Tempers flare in state Senate over flurry of hostile amendments

Tempers flared in the state Senate on Thursday over a series of hostile amendments proposed by Republicans, including one on the hot-button issue of immigration.

The Senate approved a bill that would expand the number of immigrants in the country illegally who would get in-state tuition at state universities.

The action took place after some Senate Republicans tried unsuccessfully to pass a hostile amendment that would also have extended in-state tuition to U.S. military personnel who were stationed in California for more than a year before their discharge and who are using “G.I. Bill” education benefits to attend college.

Sen. Joel Anderson (R-San Diego) said the tabling of his amendments sent a bad message. The state will provide benefits to people in the country illegally, he said, “But if they volunteer to serve in our military we’re not going to allow them to have in-state tuition. That’s wrong.”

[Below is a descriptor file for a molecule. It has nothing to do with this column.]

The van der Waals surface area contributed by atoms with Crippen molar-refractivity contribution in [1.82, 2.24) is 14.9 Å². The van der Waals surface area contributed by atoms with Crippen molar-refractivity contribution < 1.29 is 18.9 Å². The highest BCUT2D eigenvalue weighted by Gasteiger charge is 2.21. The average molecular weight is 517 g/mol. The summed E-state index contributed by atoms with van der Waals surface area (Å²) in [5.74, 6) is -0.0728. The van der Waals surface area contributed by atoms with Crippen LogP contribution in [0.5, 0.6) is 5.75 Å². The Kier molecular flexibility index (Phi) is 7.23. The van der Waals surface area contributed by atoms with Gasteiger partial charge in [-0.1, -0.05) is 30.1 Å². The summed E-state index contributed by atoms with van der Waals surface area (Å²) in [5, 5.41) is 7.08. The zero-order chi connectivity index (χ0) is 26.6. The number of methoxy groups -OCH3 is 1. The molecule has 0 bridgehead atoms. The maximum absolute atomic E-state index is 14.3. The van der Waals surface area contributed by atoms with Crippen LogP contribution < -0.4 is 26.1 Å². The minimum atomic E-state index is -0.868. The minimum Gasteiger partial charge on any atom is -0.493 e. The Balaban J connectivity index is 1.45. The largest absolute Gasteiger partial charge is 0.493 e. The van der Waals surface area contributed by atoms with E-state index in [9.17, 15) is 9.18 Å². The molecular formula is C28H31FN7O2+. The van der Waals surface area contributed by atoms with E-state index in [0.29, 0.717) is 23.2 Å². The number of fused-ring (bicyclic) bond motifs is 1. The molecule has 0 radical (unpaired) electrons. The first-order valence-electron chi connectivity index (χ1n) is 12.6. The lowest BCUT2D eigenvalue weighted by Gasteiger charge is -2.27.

Senate President Pro Tem Darrell Steinberg (D-Sacramento) said Anderson’s issue is a “compelling” one to put through the normal legislative process. But he objected to multiple Republican attempts to put hostile amendments on bills that have gone through the normal process, saying it is “disruptive of the work of the house.”

Republicans had also tried a hostile amendment Thursday on the state’s cap-and-trade program.

“We don’t entertain hostile amendments on the floor,” Steinberg warned.

Currently, students in the country illegally can pay lower, in-state tuition if they have successfully completed three years at California high schools. The Senate voted 27-6 to approve a measure that would extend in-state tuition to students who participate in accelerated learning programs, including some at community colleges, which allow them to graduate ahead of completing the three-year high school attendance requirement.


Assemblyman Jimmy Gomez (D-Echo Park) introduced AB 2000, which now goes back to the Assembly for final approval.

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